The Lord, the Lord, a God merciful and gracious, slow to anger, and abounding in steadfast love and faithfulness, keeping steadfast love for thousands, forgiving iniquity and transgression and sin, but who will by no means clear the guilty. (Exodus 34:6–7)
To be sure, God is zealous to display the glory of his greatness — his holiness, his power, his authority, his eternity. When he raised up Pharaoh, for example, “so that my name may be proclaimed in all the earth” (Exodus 9:16), he wanted all nations to tremble before the plague-sending, tyrant-crushing, slave-freeing God of Israel. He is “the great, the mighty, and the awesome God” (Deuteronomy 10:17).
Yet, as God reveals to Moses, he is not content merely to show the glory of his greatness; he also exalts the glory of his grace — his kindness, his patience, his abounding love and faithfulness. Unlike so many gods of the nations, mercy, and not only might, sits on the throne of his glory. Well then might we say with Micah, “Who is a God like you, pardoning iniquity and passing over transgression” (Micah 7:18) — and who glorifies his name by showing grace?
But we can say even more. For in the fullness of time, God lifted up his name in a way wholly unexpected, altogether glorious: by lifting up his Son.
Assurance in Every Syllable
When God sent his Son into the world, he sent him with a name — with many names, in fact. And in his mercy, God was pleased to inscribe assurance in nearly every syllable.
Some of Jesus’s names do speak directly of his greatness, calling forth fearful awe. He is the Lord who commands creation, the King who rules the nations, the Judge who sifts men’s hearts, the Holy One who terrifies demons. But in line with the revelation of God’s name to Moses, so many of Jesus’s names testify to the glory of his grace.
For how will he get glory as Savior unless he saves the utterly lost to the uttermost? How will he get glory as servant unless he bends to wash our filthy feet? Or how will he get glory as redeemer unless he sets the captives free?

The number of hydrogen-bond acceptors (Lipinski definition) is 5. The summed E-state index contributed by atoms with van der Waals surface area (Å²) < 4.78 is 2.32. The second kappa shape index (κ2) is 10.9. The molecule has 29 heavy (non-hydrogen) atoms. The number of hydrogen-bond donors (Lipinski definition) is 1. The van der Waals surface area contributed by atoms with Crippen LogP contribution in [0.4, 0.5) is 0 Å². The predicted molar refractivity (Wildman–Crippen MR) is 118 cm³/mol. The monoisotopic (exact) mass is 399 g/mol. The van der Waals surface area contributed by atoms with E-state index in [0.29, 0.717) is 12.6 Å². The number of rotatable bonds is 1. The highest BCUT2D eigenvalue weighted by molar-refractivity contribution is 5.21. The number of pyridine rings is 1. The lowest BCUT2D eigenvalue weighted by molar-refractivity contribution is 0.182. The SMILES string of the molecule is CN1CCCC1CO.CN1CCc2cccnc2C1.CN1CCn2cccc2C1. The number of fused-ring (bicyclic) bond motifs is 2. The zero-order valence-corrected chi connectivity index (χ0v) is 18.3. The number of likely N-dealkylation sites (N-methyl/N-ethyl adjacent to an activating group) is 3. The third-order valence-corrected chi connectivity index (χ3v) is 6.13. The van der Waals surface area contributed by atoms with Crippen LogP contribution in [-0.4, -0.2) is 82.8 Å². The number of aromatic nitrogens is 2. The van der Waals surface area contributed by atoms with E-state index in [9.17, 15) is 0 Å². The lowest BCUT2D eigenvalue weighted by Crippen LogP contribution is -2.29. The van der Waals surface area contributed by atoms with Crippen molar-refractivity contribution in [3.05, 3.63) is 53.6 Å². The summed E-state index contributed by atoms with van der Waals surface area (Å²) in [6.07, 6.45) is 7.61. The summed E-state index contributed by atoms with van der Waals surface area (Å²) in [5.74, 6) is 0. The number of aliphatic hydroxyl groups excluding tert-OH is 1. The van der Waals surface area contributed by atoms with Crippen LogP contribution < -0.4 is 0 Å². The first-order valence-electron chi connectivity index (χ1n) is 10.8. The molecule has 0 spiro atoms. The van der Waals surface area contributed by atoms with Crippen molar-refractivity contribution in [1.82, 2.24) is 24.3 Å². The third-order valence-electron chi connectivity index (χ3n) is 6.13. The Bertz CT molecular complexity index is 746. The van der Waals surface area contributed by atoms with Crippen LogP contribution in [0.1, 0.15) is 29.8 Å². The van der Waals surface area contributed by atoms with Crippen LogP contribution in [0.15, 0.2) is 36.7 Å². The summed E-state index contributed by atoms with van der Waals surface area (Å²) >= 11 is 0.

As Lamb of God, his glory rests on cleansing the worst sins with his most-worthy blood. As bridegroom, his glory shines in the forgiven splendor of his bride. And as the way, his glory leads lost sinners home.
Now, as heavenly advocate, he glories to bear our names in his scars. As head of the body, he gloriously nourishes and cherishes his members below. And as founder and perfecter, his glory redounds when he finishes the faith he begins.
We could go on, showing how the glory in the names propitiation, bread of life, light of the world, and more is a glory made for sinners’ good. This Jesus will not lose one jewel in his crown of names. He will not let his glory as mediator be diminished by one lost case, or his glory as shepherd be tarnished by one devoured sheep, or his glory as high priest be brought low by one needy, trusting sinner left without help.
Such names shine like so many suns in the sky above, each a burning assurance meant to chase away our clouds.
His Glorious Grace
Now, knowing that God saves sinners for his name’s sake may not resolve all our doubts. After lifting our eyes to such unclouded skies, we may lower them again upon a world of gray, wondering if God is saving us for his name’s sake. So how might this sight of God’s character help the hesitating soul?
First, simply fixing our gaze on God rather than self may do much to nurture spiritual health. If we often live in the cellar of the soul, trying to judge our spiritual fruit in the dim light of scrupulous introspection, long and regular looks at God may lift us into sun-lit skies, where for a few wonderful moments we forget ourselves, and then perhaps dare to believe that the light of this God can swallow any darkness, even ours.
Second, meditating on God’s grace-filled commitment to his name may remove the deep, subconscious suspicion that God’s glory and our salvation are somehow at odds. We may begin to feel, and not only say, that this shepherd would rejoice to carry us home upon his shoulders, that this father would run to see our silhouette on the horizon.
If you want a deeper sense of assurance, then, by all means keep killing your sin and pursuing the holiness “without which no one will see the Lord” (Hebrews 12:14). But also labor to travel often above the clouds, where you remember that God created this world not only “to the praise of his glory,” but “to the praise of his glorious grace” (Ephesians 1:6, 14). And therefore, all of God’s zeal for his glory, all of God’s love for his name, stands behind the sinner who casts his soul on Christ.